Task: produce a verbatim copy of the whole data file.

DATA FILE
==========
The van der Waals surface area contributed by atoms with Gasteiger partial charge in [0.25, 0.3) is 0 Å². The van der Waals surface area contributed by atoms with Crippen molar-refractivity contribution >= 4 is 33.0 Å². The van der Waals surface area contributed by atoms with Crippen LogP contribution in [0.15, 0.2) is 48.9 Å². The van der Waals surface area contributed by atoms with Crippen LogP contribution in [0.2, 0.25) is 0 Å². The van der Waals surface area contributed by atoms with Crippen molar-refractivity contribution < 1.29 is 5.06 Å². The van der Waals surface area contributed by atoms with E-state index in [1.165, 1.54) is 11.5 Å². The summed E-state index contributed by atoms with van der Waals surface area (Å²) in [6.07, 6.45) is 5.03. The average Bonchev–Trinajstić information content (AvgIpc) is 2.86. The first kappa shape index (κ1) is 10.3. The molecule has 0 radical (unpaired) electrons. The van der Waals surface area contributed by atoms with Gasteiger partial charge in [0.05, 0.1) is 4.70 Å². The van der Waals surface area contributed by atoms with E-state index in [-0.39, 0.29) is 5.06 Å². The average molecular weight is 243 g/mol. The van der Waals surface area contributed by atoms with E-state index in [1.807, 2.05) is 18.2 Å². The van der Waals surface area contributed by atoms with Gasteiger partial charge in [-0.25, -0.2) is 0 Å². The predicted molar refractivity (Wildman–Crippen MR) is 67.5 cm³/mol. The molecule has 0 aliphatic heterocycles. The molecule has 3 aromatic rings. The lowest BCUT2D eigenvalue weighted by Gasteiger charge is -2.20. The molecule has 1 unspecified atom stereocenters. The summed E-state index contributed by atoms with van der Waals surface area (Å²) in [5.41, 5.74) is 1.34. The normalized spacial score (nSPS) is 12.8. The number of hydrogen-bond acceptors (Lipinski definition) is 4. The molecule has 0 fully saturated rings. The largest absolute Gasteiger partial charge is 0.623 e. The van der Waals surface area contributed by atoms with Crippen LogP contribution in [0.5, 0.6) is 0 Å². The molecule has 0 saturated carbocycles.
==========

The van der Waals surface area contributed by atoms with Gasteiger partial charge in [0.25, 0.3) is 0 Å². The van der Waals surface area contributed by atoms with Crippen molar-refractivity contribution >= 4 is 33.0 Å². The van der Waals surface area contributed by atoms with Crippen LogP contribution in [0.15, 0.2) is 48.9 Å². The van der Waals surface area contributed by atoms with Crippen LogP contribution in [0.2, 0.25) is 0 Å². The van der Waals surface area contributed by atoms with Crippen molar-refractivity contribution < 1.29 is 5.06 Å². The van der Waals surface area contributed by atoms with E-state index in [1.165, 1.54) is 11.5 Å². The summed E-state index contributed by atoms with van der Waals surface area (Å²) in [6.07, 6.45) is 5.03. The average Bonchev–Trinajstić information content (AvgIpc) is 2.86. The first kappa shape index (κ1) is 10.3. The molecule has 0 radical (unpaired) electrons. The van der Waals surface area contributed by atoms with Gasteiger partial charge in [0.05, 0.1) is 4.70 Å². The van der Waals surface area contributed by atoms with E-state index in [-0.39, 0.29) is 5.06 Å². The average molecular weight is 243 g/mol. The van der Waals surface area contributed by atoms with E-state index in [1.807, 2.05) is 18.2 Å². The van der Waals surface area contributed by atoms with Gasteiger partial charge in [-0.25, -0.2) is 0 Å². The predicted molar refractivity (Wildman–Crippen MR) is 67.5 cm³/mol. The molecule has 0 aliphatic heterocycles. The molecule has 3 aromatic rings. The lowest BCUT2D eigenvalue weighted by Gasteiger charge is -2.20. The molecule has 1 unspecified atom stereocenters. The summed E-state index contributed by atoms with van der Waals surface area (Å²) in [5.41, 5.74) is 1.34. The normalized spacial score (nSPS) is 12.8. The number of hydrogen-bond acceptors (Lipinski definition) is 4. The molecule has 0 fully saturated rings. The largest absolute Gasteiger partial charge is 0.623 e. The van der Waals surface area contributed by atoms with Crippen LogP contribution in [0.5, 0.6) is 0 Å². The molecule has 0 saturated carbocycles.